See more from this Session: Environmental Functions of Biochar: I
Tuesday, October 18, 2011: 1:50 PM
Henry Gonzalez Convention Center, Room 210B, Concourse Level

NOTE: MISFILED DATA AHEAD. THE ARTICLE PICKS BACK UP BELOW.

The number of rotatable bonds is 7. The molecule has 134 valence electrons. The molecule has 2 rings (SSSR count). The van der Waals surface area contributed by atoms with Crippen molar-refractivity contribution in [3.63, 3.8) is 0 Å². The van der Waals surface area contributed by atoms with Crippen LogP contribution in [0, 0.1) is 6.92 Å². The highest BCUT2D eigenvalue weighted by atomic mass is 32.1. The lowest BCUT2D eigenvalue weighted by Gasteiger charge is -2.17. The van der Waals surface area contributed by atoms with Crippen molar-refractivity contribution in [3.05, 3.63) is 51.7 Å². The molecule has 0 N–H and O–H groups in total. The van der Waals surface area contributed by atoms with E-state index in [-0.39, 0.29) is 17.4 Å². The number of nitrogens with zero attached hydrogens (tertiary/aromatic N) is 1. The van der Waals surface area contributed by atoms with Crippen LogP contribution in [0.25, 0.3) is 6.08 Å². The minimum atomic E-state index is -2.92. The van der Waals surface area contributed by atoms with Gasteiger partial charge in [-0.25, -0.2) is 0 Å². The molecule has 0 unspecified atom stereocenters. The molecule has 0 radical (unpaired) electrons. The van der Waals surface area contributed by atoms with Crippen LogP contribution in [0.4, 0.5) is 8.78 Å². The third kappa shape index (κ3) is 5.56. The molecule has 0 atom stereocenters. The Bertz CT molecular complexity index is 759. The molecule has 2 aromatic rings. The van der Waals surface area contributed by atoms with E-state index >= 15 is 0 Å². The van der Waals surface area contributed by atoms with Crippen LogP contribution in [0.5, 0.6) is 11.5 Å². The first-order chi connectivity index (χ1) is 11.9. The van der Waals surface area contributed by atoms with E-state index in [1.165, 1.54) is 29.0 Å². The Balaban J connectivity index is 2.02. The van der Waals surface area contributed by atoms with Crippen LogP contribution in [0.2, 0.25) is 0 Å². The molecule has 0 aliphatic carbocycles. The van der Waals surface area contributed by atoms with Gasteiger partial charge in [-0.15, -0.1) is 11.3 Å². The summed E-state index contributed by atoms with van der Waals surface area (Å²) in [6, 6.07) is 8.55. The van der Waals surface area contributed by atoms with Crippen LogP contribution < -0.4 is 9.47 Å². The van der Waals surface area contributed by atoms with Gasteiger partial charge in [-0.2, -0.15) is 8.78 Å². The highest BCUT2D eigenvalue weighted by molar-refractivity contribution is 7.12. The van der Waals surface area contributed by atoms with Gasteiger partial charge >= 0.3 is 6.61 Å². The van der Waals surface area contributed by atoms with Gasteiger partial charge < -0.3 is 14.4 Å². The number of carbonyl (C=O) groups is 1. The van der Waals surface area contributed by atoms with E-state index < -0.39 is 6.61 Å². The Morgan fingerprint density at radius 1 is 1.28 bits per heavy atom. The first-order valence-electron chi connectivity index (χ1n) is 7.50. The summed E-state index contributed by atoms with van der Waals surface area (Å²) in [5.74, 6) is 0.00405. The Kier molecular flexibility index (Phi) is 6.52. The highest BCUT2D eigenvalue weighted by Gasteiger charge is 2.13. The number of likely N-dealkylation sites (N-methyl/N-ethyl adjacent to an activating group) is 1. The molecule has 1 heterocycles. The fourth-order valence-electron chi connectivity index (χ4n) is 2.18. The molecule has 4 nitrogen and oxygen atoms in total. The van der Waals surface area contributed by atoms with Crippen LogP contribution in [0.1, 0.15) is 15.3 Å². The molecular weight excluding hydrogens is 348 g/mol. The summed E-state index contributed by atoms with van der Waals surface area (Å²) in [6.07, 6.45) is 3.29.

One major benefit of biochar soil amendment is to permanently sequestrate carbon. Though biochar carbon is relatively recalcitrant, its long-term stability in the natural soil environment is largely unknown. Laboratory incubation and field plot experiments were conducted to investigate carbon transformation and persistence of biochar following soil incorporation. Biochars derived from different feedstocks at 400oC pyrolysis temperature were added to a sandy loam soil at 50 g/kg and incubated at 30oC and 10% moisture content for 24 months. Samples were collected periodically and examined for organic carbon content and functional property changes using FTIR and NMR techniques. The biochars were further applied to field plots at 40 ton/ha. Crops were grown in the plots following generally cultivation and fertilization practices. For consecutively 5 years, soils were sampled each year and analyzed for organic carbon content and characteristics. Chemical analysis indicated that 55% of the biochar carbon was mineralizable in the environment. The lab incubation and field plot results revealed that biochar carbon were stable in soil, with less than 5% mineralized over 5 years. In accompanion, there was slightly increase in carboxylic acidity of the applied biochars.